The celebrating in this scene also reminds me of where it all began (for clarity, I’m talking about Episode IV: A New Hope). At the end of A New Hope, the Rebels destroy the Death Star, and they have “a new hope” of defeating the Empire. (Again, don’t worry; I’m not going to argue that Luke is some sort of Jesus figure, because he’s clearly not.) This new hope isn’t in a person; it’s an idea, a belief. It’s the kind of hope you feel when the snow melts and the temperatures start to rise: maybe after all this death and cold, there can be life and warmth again.
Even though this hope isn’t in a person, it’s still like the hope of the Gospel—a mustard seed that grows into the largest of trees. The Rebel Alliance starts off small and discouraged, but at the end, after a little hope, they are large and in charge. They have a goal, everyone has his/her unique role, and they see their goal through. The same can be said of the Body of Christ here on Earth—the earthly Kingdom of Heaven, if you will.
My favorite part of this scene, though, is its togetherness. Across the galaxy, everyone is celebrating together. There’s no time to mourn the dead right now because the enemy has been defeated. Joy outweighs grief. Right now, celebrating together, in fellowship with others, is the most important thing in the worlds.
And then there’s Luke. He walks away from the party in thought, and he sees Obi-Wan, Yoda, and his father (in newer editions, Hayden Christiansen—barf!). He grins widely, knowing that they’re always going to be there for him, but Leia comes over to bring him back to the party. Leia is present, enjoying time in fellowship with the people she loves most, and she is encouraging Luke to be present with the rest of the party, too.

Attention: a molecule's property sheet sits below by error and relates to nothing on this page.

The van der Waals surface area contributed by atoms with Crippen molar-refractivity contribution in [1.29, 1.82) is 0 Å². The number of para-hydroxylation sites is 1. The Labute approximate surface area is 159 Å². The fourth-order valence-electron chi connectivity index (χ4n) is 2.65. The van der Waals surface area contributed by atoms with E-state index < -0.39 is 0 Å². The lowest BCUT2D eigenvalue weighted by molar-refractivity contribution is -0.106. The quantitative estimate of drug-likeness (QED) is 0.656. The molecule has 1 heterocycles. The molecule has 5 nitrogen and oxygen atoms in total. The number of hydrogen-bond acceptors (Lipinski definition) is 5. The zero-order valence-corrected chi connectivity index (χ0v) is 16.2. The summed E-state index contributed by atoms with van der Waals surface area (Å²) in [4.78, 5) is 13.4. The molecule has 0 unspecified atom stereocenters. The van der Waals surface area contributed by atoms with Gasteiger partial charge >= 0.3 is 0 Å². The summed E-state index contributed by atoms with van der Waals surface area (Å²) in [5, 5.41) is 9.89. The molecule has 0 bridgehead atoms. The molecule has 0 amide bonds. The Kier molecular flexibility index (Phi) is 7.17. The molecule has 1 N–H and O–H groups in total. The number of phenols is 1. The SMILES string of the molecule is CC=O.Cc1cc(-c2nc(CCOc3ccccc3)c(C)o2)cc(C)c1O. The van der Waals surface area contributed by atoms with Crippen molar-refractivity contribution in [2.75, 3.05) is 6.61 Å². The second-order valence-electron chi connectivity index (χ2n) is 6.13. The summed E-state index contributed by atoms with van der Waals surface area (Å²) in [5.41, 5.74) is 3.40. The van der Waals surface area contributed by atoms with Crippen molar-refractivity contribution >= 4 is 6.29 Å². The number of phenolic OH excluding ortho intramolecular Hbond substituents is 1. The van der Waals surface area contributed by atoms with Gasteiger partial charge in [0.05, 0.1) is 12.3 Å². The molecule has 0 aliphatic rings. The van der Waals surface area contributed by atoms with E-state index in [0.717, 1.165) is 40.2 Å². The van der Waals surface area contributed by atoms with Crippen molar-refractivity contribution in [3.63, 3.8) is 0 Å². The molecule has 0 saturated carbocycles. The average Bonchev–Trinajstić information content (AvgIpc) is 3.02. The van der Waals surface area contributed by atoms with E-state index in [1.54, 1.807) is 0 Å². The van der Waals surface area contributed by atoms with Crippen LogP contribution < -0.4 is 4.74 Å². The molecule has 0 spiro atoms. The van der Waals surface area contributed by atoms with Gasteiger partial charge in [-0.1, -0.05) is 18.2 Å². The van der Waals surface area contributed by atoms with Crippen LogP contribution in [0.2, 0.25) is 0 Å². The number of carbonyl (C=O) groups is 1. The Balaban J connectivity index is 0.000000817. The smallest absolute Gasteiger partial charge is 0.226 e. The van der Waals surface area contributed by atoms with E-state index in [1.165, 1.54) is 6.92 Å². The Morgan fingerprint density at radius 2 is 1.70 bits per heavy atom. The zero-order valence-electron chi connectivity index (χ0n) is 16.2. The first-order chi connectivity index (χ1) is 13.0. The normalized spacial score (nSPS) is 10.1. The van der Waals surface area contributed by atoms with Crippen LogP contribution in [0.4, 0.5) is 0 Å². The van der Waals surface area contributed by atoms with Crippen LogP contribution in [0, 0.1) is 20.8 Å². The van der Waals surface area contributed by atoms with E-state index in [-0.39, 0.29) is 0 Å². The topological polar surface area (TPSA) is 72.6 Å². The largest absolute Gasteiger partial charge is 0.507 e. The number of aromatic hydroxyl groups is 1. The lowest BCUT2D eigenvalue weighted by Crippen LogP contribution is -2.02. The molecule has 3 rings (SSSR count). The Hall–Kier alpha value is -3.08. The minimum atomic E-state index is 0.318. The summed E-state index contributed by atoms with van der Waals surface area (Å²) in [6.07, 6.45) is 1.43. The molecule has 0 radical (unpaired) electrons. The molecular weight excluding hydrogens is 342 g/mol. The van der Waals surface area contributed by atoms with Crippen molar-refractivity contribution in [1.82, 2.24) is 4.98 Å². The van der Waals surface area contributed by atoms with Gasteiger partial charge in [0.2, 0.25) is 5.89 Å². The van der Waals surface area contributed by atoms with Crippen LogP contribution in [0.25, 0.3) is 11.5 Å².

While Leia is Luke’s biological sister, it’s important for our brothers and sisters in Christ to keep us grounded in present Truth, as well. Brothers and sisters remind us of what’s important in our walk with Christ, and being present in fellowship fits in that category. That’s how the Body of Christ works—that’s the Kingdom of Heaven.
But really, though…
When I zoom out of this scene, celebration is the key factor that sticks out. Similarly, when I think about Heaven, celebration comes to mind. Before I was a believer, I used to think Heaven would be customized and personal. My heaven had a beautiful ice rink and all the chocolate I could ever want. Now, however, my Heaven consists of one thing: Jesus, and celebrating His Lordship in reverent worship and fellowship with my brothers and sisters in Christ—just like how we see everyone in the galaxy celebrating the defeat of the Empire in Return of the Jedi. There is a multitude, and our hope is fulfilled.
As sad as it is that we won’t have cute and cuddly Ewoks in Heaven, we will have Jesus, and His presence is worth the joy of infinite Ewoks. Indeed, the Force is strong with Him.